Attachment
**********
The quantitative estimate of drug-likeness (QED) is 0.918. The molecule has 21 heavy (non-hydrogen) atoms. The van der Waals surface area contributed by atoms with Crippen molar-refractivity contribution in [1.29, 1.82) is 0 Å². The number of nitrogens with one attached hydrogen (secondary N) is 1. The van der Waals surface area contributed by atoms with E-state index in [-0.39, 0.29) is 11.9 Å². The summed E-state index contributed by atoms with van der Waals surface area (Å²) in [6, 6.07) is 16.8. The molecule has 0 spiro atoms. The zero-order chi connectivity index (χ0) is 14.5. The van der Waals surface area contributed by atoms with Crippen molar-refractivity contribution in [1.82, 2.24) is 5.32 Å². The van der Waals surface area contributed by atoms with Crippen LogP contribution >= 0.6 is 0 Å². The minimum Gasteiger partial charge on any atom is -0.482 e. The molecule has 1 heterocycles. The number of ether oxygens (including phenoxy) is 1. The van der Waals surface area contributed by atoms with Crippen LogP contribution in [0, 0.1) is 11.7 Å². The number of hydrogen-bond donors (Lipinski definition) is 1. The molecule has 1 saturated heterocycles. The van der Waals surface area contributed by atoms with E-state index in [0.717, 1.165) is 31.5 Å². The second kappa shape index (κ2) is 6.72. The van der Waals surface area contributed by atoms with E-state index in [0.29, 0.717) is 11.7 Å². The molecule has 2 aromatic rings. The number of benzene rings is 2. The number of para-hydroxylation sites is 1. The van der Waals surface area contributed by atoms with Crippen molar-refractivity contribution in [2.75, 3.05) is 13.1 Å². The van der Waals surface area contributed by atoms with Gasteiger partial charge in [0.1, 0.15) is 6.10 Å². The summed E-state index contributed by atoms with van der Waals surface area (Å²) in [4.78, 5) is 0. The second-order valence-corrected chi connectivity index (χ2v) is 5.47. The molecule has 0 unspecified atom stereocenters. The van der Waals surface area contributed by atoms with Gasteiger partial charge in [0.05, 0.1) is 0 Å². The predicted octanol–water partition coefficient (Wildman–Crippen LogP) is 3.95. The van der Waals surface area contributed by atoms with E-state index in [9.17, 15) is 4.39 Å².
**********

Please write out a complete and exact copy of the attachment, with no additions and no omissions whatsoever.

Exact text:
The quantitative estimate of drug-likeness (QED) is 0.918. The molecule has 21 heavy (non-hydrogen) atoms. The van der Waals surface area contributed by atoms with Crippen molar-refractivity contribution in [1.29, 1.82) is 0 Å². The number of nitrogens with one attached hydrogen (secondary N) is 1. The van der Waals surface area contributed by atoms with E-state index in [-0.39, 0.29) is 11.9 Å². The summed E-state index contributed by atoms with van der Waals surface area (Å²) in [6, 6.07) is 16.8. The molecule has 0 spiro atoms. The zero-order chi connectivity index (χ0) is 14.5. The van der Waals surface area contributed by atoms with Crippen molar-refractivity contribution in [1.82, 2.24) is 5.32 Å². The van der Waals surface area contributed by atoms with Crippen LogP contribution >= 0.6 is 0 Å². The minimum Gasteiger partial charge on any atom is -0.482 e. The molecule has 1 heterocycles. The number of ether oxygens (including phenoxy) is 1. The van der Waals surface area contributed by atoms with Crippen LogP contribution in [0, 0.1) is 11.7 Å². The number of hydrogen-bond donors (Lipinski definition) is 1. The molecule has 1 saturated heterocycles. The van der Waals surface area contributed by atoms with E-state index in [0.717, 1.165) is 31.5 Å². The second kappa shape index (κ2) is 6.72. The van der Waals surface area contributed by atoms with E-state index in [0.29, 0.717) is 11.7 Å². The molecule has 2 aromatic rings. The number of benzene rings is 2. The number of para-hydroxylation sites is 1. The van der Waals surface area contributed by atoms with Crippen molar-refractivity contribution in [2.75, 3.05) is 13.1 Å². The van der Waals surface area contributed by atoms with Gasteiger partial charge in [0.1, 0.15) is 6.10 Å². The summed E-state index contributed by atoms with van der Waals surface area (Å²) in [4.78, 5) is 0. The second-order valence-corrected chi connectivity index (χ2v) is 5.47. The molecule has 0 unspecified atom stereocenters. The van der Waals surface area contributed by atoms with Gasteiger partial charge in [0.05, 0.1) is 0 Å². The predicted octanol–water partition coefficient (Wildman–Crippen LogP) is 3.95. The van der Waals surface area contributed by atoms with E-state index in [9.17, 15) is 4.39 Å².